PODCAST: Mario Andretti on his journey from child refugee to F1 world champion

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    Long Beach is a legendary street circuit – and there was never a repeat Formula 1 winner there

    Las Vegas

    Two races, 1981-1982

    For those too young to remember it, the idea of holding an F1 race in the car park of the Caesars Palace Hotel and Casino in Las Vegas might seem absurd, but for two years in the early eighties it was a strange reality. The first race at the stop-start, concrete barrier-lined track was not only the final race of the 1981 season, but also a title decider.

    WATCH: Racing in a Las Vegas car park

    In contention for the drivers’ championship were Williams’ Carlos Reutemann and Brabham’s Nelson Piquet, and after a tense race it was the latter who took the crown, the Brazilian finishing fifth behind winner Alan Jones (leading in this shot). F1 racing would return to the Nevada desert for the final time in 1982, for another title decider, with Tyrrell’s Michele Alboreto taking the honours in the race as Keke Rosberg claimed the world championship.

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    Sin City hosted two Grands Prix in the Caesars Palace car park, in 1981 and '82

    Detroit

    Seven races, 1982-1988

    The addition of a Detroit Grand Prix to the calendar in 1982 made the USA the first country to host three World Championship races in one season. Sadly though, the street track, which wound around the American car capital’s downtown area, was bland and bumpy, with a predominance of slow 90-degree bends.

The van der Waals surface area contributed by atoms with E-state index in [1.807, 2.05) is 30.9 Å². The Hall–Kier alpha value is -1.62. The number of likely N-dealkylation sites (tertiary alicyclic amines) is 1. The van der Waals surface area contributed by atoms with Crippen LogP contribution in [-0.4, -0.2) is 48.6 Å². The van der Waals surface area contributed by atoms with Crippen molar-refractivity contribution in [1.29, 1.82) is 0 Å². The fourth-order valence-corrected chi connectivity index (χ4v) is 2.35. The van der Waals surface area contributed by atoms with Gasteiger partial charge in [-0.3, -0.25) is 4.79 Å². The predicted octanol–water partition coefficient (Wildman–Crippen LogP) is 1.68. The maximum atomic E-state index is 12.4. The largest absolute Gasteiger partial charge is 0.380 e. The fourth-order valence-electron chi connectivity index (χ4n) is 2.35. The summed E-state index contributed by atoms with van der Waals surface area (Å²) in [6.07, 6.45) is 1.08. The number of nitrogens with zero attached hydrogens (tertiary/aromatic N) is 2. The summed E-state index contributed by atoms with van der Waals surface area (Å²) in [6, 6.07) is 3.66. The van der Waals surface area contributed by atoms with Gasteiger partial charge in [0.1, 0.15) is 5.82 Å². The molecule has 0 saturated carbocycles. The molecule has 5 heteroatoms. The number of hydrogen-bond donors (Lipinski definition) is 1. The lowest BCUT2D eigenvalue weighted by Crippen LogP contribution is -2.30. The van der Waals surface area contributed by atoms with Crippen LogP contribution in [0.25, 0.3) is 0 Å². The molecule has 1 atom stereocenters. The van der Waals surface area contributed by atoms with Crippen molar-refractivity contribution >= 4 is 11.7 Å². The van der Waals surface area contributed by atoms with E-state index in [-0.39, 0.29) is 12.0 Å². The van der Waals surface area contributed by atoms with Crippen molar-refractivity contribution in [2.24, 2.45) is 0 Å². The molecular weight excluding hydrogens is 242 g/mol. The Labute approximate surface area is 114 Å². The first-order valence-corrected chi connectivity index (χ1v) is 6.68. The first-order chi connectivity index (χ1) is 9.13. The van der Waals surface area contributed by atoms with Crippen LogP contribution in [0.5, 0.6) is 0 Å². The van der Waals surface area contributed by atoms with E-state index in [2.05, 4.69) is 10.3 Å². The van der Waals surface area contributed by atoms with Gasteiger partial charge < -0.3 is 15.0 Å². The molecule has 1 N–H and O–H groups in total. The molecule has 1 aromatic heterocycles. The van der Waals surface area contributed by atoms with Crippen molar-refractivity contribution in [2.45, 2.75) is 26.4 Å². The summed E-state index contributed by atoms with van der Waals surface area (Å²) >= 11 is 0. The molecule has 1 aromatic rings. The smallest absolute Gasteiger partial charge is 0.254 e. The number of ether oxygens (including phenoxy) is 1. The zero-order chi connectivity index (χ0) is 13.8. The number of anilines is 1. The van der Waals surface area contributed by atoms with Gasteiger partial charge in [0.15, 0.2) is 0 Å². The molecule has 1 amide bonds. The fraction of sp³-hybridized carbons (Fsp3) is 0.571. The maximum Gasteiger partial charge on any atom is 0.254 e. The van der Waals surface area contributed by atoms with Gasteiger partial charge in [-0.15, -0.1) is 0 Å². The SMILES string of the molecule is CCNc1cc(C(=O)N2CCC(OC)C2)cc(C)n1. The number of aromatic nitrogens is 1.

Ayrton Senna established himself as something of a Detroit specialist, winning at the unloved Michigan venue three times in a row between 1986 and 1988, while John Watson won from 17th on the grid in the inaugural race!

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    F1 roared through Motor City for a gruelling series of Grands Prix in Detroit from 1982-1988

    Dallas

    One race, 1984

    "The only thing good about it,” said Alain Prost of Texas’s first Grand Prix track, “is that suddenly Detroit is not so bad...” Thankfully for the Frenchman and his fellow F1 drivers, they would only race around the frightening quick, hugely bumpy circuit in Dallas’s Fair Park on one occasion after a chaotic 1984 event.

    Held, rather puzzlingly, in July when temperatures in ‘Big D’ regularly topped 100 degrees Fahrenheit (37 degrees C), it was little surprise when parts of the track surface started to break up, leading to the cancellation of morning warm-up.